Recurrent neural networks (RNNs) have recently achieved remarkable successes in a number of applications. However, the huge sizes and computational burden of these models make it difficult for their deployment on edge devices. A practically effective approach is to reduce the overall storage and computation costs of RNNs by network pruning techniques. Despite their successful applications, those pruning methods based on Lasso either produce irregular sparse patterns in weight matrices, which is not helpful in practical speedup. To address these issues, we propose structured pruning method through neuron selection which can reduce the sizes of basic structures of RNNs. More specifically, we introduce two sets of binary random variables, which can be interpreted as gates or switches to the input neurons and the hidden neurons, respectively. We demonstrate that the corresponding optimization problem can be addressed by minimizing the L0 norm of the weight matrix. Finally, experimental results on language modeling and machine reading comprehension tasks have indicated the advantages of the proposed method in comparison with state-of-the-art pruning competitors. In particular, nearly 20 x practical speedup during inference was achieved without losing performance for language model on the Penn TreeBank dataset, indicating the promising performance of the proposed method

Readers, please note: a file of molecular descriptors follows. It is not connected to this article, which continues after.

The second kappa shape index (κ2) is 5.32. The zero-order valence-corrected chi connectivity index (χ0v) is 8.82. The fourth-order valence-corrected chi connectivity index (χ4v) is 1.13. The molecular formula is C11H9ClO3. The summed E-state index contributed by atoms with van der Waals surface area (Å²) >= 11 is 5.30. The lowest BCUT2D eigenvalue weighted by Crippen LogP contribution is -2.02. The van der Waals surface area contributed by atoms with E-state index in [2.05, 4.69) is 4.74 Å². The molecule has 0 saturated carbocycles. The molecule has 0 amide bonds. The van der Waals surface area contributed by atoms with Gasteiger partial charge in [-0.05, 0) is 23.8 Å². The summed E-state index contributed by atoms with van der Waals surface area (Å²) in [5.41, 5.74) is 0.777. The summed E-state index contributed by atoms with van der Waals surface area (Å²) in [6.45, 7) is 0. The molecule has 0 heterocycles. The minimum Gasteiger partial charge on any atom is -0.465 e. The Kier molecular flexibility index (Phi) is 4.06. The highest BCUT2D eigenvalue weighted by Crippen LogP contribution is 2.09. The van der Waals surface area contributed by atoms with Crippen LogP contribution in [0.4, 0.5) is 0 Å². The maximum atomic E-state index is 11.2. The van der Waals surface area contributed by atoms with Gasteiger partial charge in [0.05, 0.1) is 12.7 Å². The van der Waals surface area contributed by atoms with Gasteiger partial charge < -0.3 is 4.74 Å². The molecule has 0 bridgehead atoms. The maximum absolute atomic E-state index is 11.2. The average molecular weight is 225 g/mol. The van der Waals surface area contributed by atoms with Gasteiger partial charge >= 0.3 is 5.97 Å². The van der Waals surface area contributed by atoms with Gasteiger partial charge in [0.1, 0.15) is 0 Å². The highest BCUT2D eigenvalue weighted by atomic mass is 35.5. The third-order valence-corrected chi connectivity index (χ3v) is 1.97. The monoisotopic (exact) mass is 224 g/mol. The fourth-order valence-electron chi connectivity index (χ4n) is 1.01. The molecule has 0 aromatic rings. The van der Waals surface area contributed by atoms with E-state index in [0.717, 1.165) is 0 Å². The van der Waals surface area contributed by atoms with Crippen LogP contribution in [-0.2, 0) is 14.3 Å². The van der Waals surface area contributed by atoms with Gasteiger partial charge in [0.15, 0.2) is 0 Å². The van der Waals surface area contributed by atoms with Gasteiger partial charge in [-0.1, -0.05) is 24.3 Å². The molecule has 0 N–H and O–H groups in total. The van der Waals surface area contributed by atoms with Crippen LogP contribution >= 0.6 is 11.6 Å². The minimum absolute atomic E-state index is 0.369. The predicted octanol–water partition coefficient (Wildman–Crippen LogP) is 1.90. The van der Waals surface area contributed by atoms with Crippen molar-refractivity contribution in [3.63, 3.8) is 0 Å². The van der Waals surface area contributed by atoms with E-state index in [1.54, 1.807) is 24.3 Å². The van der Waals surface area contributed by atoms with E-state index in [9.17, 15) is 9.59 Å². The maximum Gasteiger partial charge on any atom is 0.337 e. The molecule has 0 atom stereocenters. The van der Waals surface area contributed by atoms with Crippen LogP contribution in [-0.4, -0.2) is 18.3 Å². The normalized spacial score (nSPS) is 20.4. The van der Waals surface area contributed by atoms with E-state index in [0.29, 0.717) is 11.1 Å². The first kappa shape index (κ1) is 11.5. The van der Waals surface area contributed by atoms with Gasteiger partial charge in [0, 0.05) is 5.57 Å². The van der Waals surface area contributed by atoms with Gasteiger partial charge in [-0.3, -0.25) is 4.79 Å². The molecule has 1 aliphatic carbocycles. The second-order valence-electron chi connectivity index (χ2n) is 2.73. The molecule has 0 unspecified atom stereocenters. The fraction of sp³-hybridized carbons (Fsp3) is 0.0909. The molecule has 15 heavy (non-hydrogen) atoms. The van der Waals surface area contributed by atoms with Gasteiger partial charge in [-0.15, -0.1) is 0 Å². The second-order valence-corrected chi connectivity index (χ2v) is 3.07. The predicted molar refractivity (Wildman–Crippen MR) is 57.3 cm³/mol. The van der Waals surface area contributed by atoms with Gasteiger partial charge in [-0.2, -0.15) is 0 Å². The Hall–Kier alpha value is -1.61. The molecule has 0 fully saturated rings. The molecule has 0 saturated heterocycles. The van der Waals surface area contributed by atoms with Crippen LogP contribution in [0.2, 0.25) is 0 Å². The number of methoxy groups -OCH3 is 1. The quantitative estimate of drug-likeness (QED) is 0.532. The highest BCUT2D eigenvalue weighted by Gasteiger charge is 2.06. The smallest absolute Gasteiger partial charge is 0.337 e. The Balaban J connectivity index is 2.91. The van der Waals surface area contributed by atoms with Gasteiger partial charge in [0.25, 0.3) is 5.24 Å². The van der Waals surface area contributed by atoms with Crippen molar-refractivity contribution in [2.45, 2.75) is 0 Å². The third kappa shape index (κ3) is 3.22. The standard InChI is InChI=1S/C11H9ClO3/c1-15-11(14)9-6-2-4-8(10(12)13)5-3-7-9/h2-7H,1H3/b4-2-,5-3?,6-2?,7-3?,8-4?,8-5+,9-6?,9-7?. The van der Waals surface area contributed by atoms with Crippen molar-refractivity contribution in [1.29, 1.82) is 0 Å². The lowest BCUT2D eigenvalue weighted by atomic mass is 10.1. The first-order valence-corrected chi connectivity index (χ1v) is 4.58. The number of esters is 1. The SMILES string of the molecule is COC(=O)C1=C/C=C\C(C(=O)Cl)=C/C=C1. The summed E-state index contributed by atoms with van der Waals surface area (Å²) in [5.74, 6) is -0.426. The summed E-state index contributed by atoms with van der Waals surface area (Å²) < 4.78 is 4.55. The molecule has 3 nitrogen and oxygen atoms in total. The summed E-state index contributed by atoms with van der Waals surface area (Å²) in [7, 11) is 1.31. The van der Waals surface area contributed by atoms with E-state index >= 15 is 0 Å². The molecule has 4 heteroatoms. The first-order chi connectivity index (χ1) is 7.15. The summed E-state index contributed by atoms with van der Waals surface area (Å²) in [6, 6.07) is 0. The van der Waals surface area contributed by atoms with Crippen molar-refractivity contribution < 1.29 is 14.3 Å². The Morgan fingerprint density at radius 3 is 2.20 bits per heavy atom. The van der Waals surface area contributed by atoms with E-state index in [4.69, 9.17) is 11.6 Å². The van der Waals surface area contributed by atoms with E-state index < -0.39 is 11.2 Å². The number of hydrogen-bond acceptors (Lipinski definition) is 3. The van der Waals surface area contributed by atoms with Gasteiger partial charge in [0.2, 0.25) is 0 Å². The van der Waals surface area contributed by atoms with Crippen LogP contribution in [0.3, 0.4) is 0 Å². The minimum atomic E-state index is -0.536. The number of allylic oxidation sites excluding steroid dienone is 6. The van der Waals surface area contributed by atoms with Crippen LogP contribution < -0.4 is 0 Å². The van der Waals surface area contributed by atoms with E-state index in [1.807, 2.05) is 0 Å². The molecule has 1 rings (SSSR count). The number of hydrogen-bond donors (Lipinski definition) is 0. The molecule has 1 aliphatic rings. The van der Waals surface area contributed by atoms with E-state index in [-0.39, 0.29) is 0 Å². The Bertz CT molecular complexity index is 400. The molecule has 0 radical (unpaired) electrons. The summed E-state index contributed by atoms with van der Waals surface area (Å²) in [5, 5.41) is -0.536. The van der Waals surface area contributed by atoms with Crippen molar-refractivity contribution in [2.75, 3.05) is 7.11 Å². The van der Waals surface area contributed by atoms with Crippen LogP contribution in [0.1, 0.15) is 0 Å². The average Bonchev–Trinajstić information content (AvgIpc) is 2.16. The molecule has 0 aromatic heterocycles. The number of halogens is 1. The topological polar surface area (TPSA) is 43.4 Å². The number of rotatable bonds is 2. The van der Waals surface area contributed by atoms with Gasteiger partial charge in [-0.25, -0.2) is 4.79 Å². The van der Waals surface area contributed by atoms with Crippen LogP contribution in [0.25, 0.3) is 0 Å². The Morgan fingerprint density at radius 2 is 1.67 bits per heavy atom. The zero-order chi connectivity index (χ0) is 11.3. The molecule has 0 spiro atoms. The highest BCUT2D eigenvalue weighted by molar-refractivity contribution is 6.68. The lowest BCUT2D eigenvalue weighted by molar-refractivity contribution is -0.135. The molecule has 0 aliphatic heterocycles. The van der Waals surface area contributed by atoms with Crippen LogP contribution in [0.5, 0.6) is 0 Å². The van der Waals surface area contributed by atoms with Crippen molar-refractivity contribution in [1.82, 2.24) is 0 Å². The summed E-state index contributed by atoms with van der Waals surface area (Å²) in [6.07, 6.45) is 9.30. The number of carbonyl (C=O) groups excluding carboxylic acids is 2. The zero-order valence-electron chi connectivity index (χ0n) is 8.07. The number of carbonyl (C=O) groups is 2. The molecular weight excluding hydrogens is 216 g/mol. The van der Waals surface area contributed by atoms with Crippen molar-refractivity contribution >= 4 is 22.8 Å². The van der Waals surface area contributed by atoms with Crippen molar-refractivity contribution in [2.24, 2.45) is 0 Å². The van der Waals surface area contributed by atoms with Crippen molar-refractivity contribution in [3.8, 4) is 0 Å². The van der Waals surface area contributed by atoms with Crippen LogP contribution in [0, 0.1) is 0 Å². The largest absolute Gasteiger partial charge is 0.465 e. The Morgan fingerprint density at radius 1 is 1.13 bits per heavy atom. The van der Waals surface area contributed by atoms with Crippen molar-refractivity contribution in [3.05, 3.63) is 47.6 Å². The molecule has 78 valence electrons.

Deciding what and when to observe is critical when making observations is costly. In a medical setting where observations can be made sequentially, making these observations (or not) should be an active choice. We refer to this as the active sensing problem. In this paper, we propose a novel deep learning framework, which we call ASAC (Active Sensing using Actor-Critic models) to address this problem. ASAC consists of two networks: a selector network and a predictor network. The selector network uses previously selected observations to determine what should be observed in the future. The predictor network uses the observations selected by the selector network to predict a label, providing feedback to the selector network (well-selected variables should be predictive of the label). The goal of the selector network is then to select variables that balance the cost of observing the selected variables with their predictive power; we wish to preserve the conditional label distribution. During training, we use the actor-critic models to allow the loss of the selector to be "back-propagated" through the sampling process. The selector network "acts" by selecting future observations to make. The predictor network acts as a "critic" by feeding predictive errors for the selected variables back to the selector network. In our experiments, we show that ASAC significantly outperforms state-of-the-arts in two real-world medical datasets.